Seen Jeem started in November 2021. Courtesy Center for Arab American Studies

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Celebrate National Poetry Month and National Arab American Heritage Month by listening to “Seen Jeem.”

T.S. Eliot may have said that April is the cruelest month, but that must have been before it became designated as National Poetry Month and National Arab American Heritage Month.

Celebrate this month by listening to “Seen Jeem” — a podcast that features Arab American writers. There may be only a couple weeks left in April, but that leaves you plenty of time to explore some of the latest episodes on the show, which feature conversations with Arab Americans who write all sorts of things, from poetry to graphic novels.

The name of the show comes from the two Arabic letters of the alphabet it references. They explain that “Seen (س) Jeem (ج ) is the Arabic for Q and A.” The podcast features work from Arab Americans as well as those who are part of the Southwest Asian and North African (SWANA) diaspora.

As stated on their website, “the Seen Jeem Podcast is brought to you by the Center for Arab American Studies and the Arab American National Museum. It is funded by the University of Michigan Arts Initiative and the Ford Community Development Fund.”

The show was created in November 2021. The first episode kicked off with a conversation with Dunya Mikhail. She discussed her poetry collection, “In Her Feminine Sign.” The conversation is illuminating. Mikhail is a talented, thoughtful writer. It was beautiful to hear her describe her work and her writing process. There truly is not a better episode in this podcast to listen to considering it covers both celebrations for this month.

For fans of poetry, episode four also covers a collection by author Hayan Charara. “These Trees, Those Leaves, This Flower, That Fruit” is Charara’s latest collection. They discuss themes like memory and community in the episode.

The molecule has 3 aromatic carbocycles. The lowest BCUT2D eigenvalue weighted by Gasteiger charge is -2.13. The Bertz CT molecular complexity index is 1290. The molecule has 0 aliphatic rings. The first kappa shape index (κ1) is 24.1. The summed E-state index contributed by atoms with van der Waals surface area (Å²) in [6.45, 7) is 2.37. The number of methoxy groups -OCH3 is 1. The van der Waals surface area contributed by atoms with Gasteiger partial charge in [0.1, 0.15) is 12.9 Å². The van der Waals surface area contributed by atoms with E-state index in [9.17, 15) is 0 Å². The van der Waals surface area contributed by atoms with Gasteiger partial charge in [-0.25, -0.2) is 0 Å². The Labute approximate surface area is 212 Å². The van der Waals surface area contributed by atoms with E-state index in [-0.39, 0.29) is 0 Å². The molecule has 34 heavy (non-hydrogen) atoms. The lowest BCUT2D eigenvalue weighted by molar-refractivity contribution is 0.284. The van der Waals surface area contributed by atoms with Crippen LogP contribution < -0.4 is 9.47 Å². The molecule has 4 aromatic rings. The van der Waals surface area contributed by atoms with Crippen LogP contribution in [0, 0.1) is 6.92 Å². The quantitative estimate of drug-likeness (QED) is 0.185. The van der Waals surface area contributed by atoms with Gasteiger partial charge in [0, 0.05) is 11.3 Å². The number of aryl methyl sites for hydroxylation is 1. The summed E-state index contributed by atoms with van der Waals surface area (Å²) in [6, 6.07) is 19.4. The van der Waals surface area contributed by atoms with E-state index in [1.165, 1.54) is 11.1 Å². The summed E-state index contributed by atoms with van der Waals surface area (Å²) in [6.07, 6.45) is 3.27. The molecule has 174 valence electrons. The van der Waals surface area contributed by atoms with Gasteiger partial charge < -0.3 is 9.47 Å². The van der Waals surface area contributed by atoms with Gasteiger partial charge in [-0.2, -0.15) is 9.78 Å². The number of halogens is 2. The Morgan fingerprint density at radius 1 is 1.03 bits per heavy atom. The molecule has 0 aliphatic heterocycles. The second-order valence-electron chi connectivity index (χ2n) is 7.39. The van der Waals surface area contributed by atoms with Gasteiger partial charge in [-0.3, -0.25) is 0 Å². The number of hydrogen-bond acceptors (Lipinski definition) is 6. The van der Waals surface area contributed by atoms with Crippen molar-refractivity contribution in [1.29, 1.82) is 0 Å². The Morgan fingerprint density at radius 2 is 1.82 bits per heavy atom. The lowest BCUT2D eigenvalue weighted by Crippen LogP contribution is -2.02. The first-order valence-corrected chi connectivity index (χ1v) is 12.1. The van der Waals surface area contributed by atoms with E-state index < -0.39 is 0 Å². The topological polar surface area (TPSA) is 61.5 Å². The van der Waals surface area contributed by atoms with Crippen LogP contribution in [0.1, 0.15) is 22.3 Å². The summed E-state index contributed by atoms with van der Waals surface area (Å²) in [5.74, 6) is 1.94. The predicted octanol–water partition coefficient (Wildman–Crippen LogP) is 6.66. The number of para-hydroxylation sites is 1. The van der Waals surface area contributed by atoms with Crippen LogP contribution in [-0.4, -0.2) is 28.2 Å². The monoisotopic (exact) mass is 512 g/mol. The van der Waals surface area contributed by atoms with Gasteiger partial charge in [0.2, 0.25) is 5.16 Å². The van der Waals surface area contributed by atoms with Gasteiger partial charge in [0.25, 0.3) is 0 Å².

If poetry isn’t your thing, but Young Adult fiction is, then you’ll want to listen to episode five with Diana Abu-Jaber, author of “Silverworld.” A professor of writing and literature at Portland State University, Abu-Jaber focuses on food and identity as part of her work.

The most recent episode, which is also the last episode in season one, features a conversation with Malaka Gharib to discuss her graphic memoir, “I Was Their American Dream.” Both a journalist and a cartoonist, Gharib discusses her memoir, which explores some of the facets of the immigrant experience, as well as upcoming projects.

In addition to the podcast, the website features extra content in specific sections for each page. These include descriptions of the writer’s work, their bio and videos of them reading their work aloud. This can be especially valuable for those who are aspiring writers.

It is inspiring to hear the words of other writers, especially if you aim to publish something of your own one day. Lovers of the written word are sure to enjoy this podcast, as it covers a variety of genres.

Season one of this podcast has been phenomenal. The seasons to come will no doubt be even better. It is a great way to stay up to date on the incredible work that many Arab American writers are producing right now in the U.S. and abroad.

This podcast is available on all streaming platforms.

Post Author: Hana Saad